Synthetic biology is a hot topic among academics, industry and biohackers. Stanford, Harvard and MIT led the academic path of engineering microbes to act as cell factories. Companies like Evolva biotech have engineered yeast to such levels where any bio-product is within reach. Even biohackers have developed products such as the Glowing plant (California) and Glowing E.coli (Paris) to add to the movement.
This increase of interest in this area has been spurred on by the discovery of the CRISPR-Cas9 technology that allows for a more stable and targeted modification of the genome. It is a revolutionary technology that has the potential to change our current definition of genetically modified organisms.
Naturally, when an area like this is rapidly developing, there are always ethical concerns of its use and misuse that arise.
The Synenergene Forum was organized by the Rathenau instituut as part of the EU Horizon2020 mandate for “Responsible Research and Innovation in Synthetic Biology” and hence the dialogue was very interesting for us Biohackers. We were grateful to the Karlsruhe Institut für Technologie (KIT) for providing funding for travel and accommodation and to Rüdiger Trojok for inviting us. The venue for the event was the Science Centre NEMO close to Amsterdam Centraal. Besides conference facilities, the center was home to a lot of interesting scientific experiments and principles made easy for children to play around with.
Day 1 of the forum was a conference style event with a dynamic mix of scientists, engineers, philosophers, artists and members from religious studies. They engaged the audience through a keynote speech, a panel discussion and numerous workshops that one could select based on their interest. As always, there was a lot of coffee and networking in the gaps between talks. We got to meet the other biohackers from the DIY-Bio Europe community as well as some from California.
The general opinion we observed was that scientists were using synthetic biology to broaden the scientific horizon at the fundamental end, while engineers were applying design principles and computational analysis to find industrial uses for the products of SynBio research. The philosophers and artists felt that synthetic biology is a new toy and that we are not sure if we need it. “It has the potential to cause wide ecological damage if not contained effectively” seemed to be the flavour of the opposition. The tragedy with Monsanto and GM plants was raised, as well as the Glowing plant project that could potentially release thousands of GM seeds without any containment.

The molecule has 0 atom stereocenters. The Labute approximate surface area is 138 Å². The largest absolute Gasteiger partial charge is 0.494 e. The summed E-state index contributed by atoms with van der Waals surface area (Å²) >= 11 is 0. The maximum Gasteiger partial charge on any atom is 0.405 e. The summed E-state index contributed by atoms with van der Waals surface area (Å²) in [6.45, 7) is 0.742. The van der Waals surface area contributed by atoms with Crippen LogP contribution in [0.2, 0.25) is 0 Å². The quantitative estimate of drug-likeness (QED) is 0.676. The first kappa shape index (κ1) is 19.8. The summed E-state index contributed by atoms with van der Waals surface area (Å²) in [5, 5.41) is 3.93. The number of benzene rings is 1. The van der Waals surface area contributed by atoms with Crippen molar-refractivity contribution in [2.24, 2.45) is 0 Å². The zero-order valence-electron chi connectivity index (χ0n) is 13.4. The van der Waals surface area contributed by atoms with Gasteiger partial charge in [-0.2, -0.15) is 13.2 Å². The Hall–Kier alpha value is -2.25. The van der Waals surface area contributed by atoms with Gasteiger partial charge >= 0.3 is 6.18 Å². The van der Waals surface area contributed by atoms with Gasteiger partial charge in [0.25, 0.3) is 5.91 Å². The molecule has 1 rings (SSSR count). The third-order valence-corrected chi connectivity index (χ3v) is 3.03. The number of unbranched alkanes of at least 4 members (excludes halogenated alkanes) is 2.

As day 1 came to an end, the group of biohackers, now about 15 people strong, left the venue together in search of food, beer and a place to hang out and share our ideas. We eventually gravitated to the one place that housed a hackerspace and biolab, the famous “Waag Society”. For those of you that do not know, the Waag Society is an active community workshop and laboratory and is well known for its hackathons and its Biohack Academy. It is also housed in an ancient building that was a mason workshop in the medieval times. It was a great experience being there and learning from their organization.
Day 2 of the Forum was a bit more relaxed and focused on the future of SynBio, its need in the future, and what various new stakeholders think of it. Since synthetic biology will not only affect the people working with it, the panels included people from civil sciences and religious areas, for their viewpoint on the constructive use of SynBio. We also saw some amazing videos and presentations from Biohackers about their projects and how they are making a difference and including society with it.
The second day made us question whether technology is good if its use can destroy the economies of countries that farm certain crops for their active ingredient (eg. Vanillin, safranin, stevioside, etc). Such patented synbio technology causes a monopoly since poor farmers cannot compete with industrial automation and billions of VC dollars that are at the core of SynBio products.
After the day event at Science Center NEMO, we moved to a new location called Mediamatic for dinner and then a screening of a film by the group BIOFACTION from Austria. It was an interesting series of short films on SynBio and we were happy to be a part of the viewing. After the films the biohackers assembled again for a night out in Amsterdam, ending very late with some street food before heading home. Ideas were spread, creativity surged and potential collaborations were initiated! We were also introduced to the concept of “GENE-DRIVES” which we felt will play a strong role in Genetic modification of the future.
We returned to Copenhagen the next morning, with a sense of purpose. Biologigaragen has been well recognized for its community engagement through experiments and workshops. We have a vibrant community and interested people who have interdisciplinary skills; we live in a country that has the highest number of biotech companies per area: and we are the first community Lab in Denmark! We are now motivated to activate new members, redefine our space and realize our true potential as citizen scientists with the power to make a difference!